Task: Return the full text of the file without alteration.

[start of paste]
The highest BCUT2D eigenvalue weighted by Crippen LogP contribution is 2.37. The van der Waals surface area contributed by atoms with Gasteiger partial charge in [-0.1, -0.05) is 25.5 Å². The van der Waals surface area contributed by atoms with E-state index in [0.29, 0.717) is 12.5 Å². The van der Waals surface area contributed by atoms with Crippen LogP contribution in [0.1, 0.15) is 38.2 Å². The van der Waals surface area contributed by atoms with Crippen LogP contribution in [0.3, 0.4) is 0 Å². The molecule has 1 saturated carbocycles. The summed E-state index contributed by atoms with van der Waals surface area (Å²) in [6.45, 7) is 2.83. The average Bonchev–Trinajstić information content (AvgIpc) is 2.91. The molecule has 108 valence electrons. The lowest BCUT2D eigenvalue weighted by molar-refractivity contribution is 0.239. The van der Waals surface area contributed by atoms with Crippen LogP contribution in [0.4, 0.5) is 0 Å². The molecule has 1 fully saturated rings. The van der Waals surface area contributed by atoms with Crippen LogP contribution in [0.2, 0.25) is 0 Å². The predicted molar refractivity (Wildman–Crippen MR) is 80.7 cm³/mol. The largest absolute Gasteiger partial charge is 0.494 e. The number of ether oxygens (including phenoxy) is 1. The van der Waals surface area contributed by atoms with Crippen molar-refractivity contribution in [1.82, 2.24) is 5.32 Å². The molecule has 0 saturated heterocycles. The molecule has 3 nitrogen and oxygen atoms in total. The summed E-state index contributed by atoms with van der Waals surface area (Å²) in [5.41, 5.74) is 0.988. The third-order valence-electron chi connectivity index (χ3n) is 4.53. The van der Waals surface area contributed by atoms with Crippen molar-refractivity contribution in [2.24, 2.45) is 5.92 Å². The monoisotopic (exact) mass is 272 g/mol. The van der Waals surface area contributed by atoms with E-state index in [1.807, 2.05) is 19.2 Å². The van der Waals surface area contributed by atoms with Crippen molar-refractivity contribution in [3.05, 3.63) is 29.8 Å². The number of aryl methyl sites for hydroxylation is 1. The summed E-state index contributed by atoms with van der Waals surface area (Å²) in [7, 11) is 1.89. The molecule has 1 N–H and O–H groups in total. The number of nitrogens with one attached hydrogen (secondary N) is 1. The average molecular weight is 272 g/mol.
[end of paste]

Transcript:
The highest BCUT2D eigenvalue weighted by Crippen LogP contribution is 2.37. The van der Waals surface area contributed by atoms with Gasteiger partial charge in [-0.1, -0.05) is 25.5 Å². The van der Waals surface area contributed by atoms with E-state index in [0.29, 0.717) is 12.5 Å². The van der Waals surface area contributed by atoms with Crippen LogP contribution in [0.1, 0.15) is 38.2 Å². The van der Waals surface area contributed by atoms with Crippen LogP contribution in [0.3, 0.4) is 0 Å². The molecule has 1 saturated carbocycles. The summed E-state index contributed by atoms with van der Waals surface area (Å²) in [6.45, 7) is 2.83. The average Bonchev–Trinajstić information content (AvgIpc) is 2.91. The molecule has 108 valence electrons. The lowest BCUT2D eigenvalue weighted by molar-refractivity contribution is 0.239. The van der Waals surface area contributed by atoms with Crippen LogP contribution in [0.4, 0.5) is 0 Å². The molecule has 1 fully saturated rings. The van der Waals surface area contributed by atoms with Crippen LogP contribution in [0.2, 0.25) is 0 Å². The predicted molar refractivity (Wildman–Crippen MR) is 80.7 cm³/mol. The largest absolute Gasteiger partial charge is 0.494 e. The number of ether oxygens (including phenoxy) is 1. The van der Waals surface area contributed by atoms with Crippen molar-refractivity contribution in [1.82, 2.24) is 5.32 Å². The molecule has 0 saturated heterocycles. The molecule has 3 nitrogen and oxygen atoms in total. The summed E-state index contributed by atoms with van der Waals surface area (Å²) in [5.41, 5.74) is 0.988. The third-order valence-electron chi connectivity index (χ3n) is 4.53. The van der Waals surface area contributed by atoms with Crippen molar-refractivity contribution in [2.24, 2.45) is 5.92 Å². The monoisotopic (exact) mass is 272 g/mol. The van der Waals surface area contributed by atoms with E-state index in [1.807, 2.05) is 19.2 Å². The van der Waals surface area contributed by atoms with Crippen molar-refractivity contribution in [3.05, 3.63) is 29.8 Å². The number of aryl methyl sites for hydroxylation is 1. The summed E-state index contributed by atoms with van der Waals surface area (Å²) in [7, 11) is 1.89. The molecule has 1 N–H and O–H groups in total. The number of nitrogens with one attached hydrogen (secondary N) is 1. The average molecular weight is 272 g/mol.